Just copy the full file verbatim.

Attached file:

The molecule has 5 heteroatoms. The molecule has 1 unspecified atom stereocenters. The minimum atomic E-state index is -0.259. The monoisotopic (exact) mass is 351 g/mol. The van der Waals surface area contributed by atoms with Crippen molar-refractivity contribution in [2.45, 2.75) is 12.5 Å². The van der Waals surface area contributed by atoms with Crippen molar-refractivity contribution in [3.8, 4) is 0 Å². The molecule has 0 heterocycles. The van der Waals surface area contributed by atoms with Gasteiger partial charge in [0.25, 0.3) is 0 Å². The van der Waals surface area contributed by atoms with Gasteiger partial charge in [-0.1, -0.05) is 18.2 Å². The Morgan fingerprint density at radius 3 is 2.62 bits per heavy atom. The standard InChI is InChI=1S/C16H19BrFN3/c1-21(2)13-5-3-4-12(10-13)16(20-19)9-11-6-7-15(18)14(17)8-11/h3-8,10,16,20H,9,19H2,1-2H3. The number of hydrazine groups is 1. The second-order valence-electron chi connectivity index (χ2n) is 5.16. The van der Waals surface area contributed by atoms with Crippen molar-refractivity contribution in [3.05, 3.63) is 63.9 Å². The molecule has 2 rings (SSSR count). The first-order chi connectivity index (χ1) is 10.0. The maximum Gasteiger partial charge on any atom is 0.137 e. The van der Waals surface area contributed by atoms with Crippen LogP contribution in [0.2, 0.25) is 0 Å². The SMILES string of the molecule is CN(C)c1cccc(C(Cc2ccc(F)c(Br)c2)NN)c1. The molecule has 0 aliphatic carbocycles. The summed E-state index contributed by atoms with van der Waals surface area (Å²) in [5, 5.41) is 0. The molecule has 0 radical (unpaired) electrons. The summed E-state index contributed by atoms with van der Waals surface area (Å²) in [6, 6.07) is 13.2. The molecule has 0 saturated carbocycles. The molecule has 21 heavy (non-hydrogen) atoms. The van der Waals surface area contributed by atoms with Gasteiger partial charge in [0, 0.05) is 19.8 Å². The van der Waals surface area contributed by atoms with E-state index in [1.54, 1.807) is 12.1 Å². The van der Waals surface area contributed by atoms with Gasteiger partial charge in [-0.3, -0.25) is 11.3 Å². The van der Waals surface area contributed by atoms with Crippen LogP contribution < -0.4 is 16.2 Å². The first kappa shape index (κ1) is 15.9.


The molecule has 5 heteroatoms. The molecule has 1 unspecified atom stereocenters. The minimum atomic E-state index is -0.259. The monoisotopic (exact) mass is 351 g/mol. The van der Waals surface area contributed by atoms with Crippen molar-refractivity contribution in [2.45, 2.75) is 12.5 Å². The van der Waals surface area contributed by atoms with Crippen molar-refractivity contribution in [3.8, 4) is 0 Å². The molecule has 0 heterocycles. The van der Waals surface area contributed by atoms with Gasteiger partial charge in [0.25, 0.3) is 0 Å². The van der Waals surface area contributed by atoms with Gasteiger partial charge in [-0.1, -0.05) is 18.2 Å². The Morgan fingerprint density at radius 3 is 2.62 bits per heavy atom. The standard InChI is InChI=1S/C16H19BrFN3/c1-21(2)13-5-3-4-12(10-13)16(20-19)9-11-6-7-15(18)14(17)8-11/h3-8,10,16,20H,9,19H2,1-2H3. The number of hydrazine groups is 1. The second-order valence-electron chi connectivity index (χ2n) is 5.16. The van der Waals surface area contributed by atoms with Crippen molar-refractivity contribution in [3.05, 3.63) is 63.9 Å². The molecule has 2 rings (SSSR count). The first-order chi connectivity index (χ1) is 10.0. The maximum Gasteiger partial charge on any atom is 0.137 e. The van der Waals surface area contributed by atoms with Crippen LogP contribution in [0.2, 0.25) is 0 Å². The SMILES string of the molecule is CN(C)c1cccc(C(Cc2ccc(F)c(Br)c2)NN)c1. The molecule has 0 aliphatic carbocycles. The summed E-state index contributed by atoms with van der Waals surface area (Å²) in [5, 5.41) is 0. The molecule has 0 radical (unpaired) electrons. The summed E-state index contributed by atoms with van der Waals surface area (Å²) in [6, 6.07) is 13.2. The molecule has 0 saturated carbocycles. The molecule has 21 heavy (non-hydrogen) atoms. The van der Waals surface area contributed by atoms with Gasteiger partial charge in [0, 0.05) is 19.8 Å². The van der Waals surface area contributed by atoms with E-state index in [1.54, 1.807) is 12.1 Å². The van der Waals surface area contributed by atoms with Gasteiger partial charge in [-0.3, -0.25) is 11.3 Å². The van der Waals surface area contributed by atoms with Crippen LogP contribution < -0.4 is 16.2 Å². The first kappa shape index (κ1) is 15.9.